The first time I read this 1892 short story, years ago, in a collection of horror stories, I thought awful and very creepy things were really happening to the main character i.e., weird fungus growing wallpaper and a weirder lady actually hiding in the wallpaper pattern of a young wife s room in their vacation home I was a little young and often oblivious to subtext On second read or probably first read for most people , it s clear that the horror is of a different sort the main character, a young wife suffering from anxiety or depression, has been isolated and kept inactive for her own good, and she is slowly going psychotic It s still quite creepy, but in a very different way.There s a distinct layer of early feminism in this story, as well as a strong implication that the main character might have been able to work through her mental problems if she d been allowed to do something interesting and productive rather than being pressured and forced into idleness Apparently this kind of enforced rest and confinement was a standard medical treatment at the time, especially for women, who were deemed the fragile sex The author, Charlotte Gillman, felt strongly that this kind of treatment was counter productive to mental health, rather than a cure.This makes a nice companion read to The Tell Tale Heart, another classic but very different story of mental illness.Gutenberg freebie here.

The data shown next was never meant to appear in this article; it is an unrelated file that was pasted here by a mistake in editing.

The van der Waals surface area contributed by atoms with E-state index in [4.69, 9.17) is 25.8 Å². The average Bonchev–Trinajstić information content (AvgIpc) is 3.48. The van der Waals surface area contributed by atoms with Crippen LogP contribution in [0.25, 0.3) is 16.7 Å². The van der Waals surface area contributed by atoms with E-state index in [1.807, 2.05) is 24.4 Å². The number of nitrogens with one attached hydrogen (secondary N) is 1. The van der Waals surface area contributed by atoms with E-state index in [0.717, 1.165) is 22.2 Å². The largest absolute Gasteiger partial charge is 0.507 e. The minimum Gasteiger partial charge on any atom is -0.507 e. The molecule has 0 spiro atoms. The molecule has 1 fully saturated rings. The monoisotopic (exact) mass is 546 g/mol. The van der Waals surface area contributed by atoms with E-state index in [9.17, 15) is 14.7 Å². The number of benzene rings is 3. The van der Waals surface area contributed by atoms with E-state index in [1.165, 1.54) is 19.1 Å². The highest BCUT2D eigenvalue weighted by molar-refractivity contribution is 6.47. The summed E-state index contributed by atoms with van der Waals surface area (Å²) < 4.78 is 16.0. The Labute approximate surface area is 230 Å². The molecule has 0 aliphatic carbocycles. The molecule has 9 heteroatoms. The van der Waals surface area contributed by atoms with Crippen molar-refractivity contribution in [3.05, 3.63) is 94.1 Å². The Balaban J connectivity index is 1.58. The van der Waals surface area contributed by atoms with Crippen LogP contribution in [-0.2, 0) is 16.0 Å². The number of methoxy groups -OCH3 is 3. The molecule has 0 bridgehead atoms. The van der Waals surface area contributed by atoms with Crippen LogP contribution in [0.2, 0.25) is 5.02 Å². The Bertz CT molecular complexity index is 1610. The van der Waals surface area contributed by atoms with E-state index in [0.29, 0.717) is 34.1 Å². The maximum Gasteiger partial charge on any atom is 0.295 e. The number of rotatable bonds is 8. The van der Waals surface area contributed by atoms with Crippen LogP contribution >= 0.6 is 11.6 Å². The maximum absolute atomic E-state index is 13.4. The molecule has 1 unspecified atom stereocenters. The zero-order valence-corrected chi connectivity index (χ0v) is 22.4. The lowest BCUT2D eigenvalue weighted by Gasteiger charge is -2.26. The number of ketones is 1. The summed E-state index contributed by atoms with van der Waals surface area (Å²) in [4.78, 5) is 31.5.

8. says: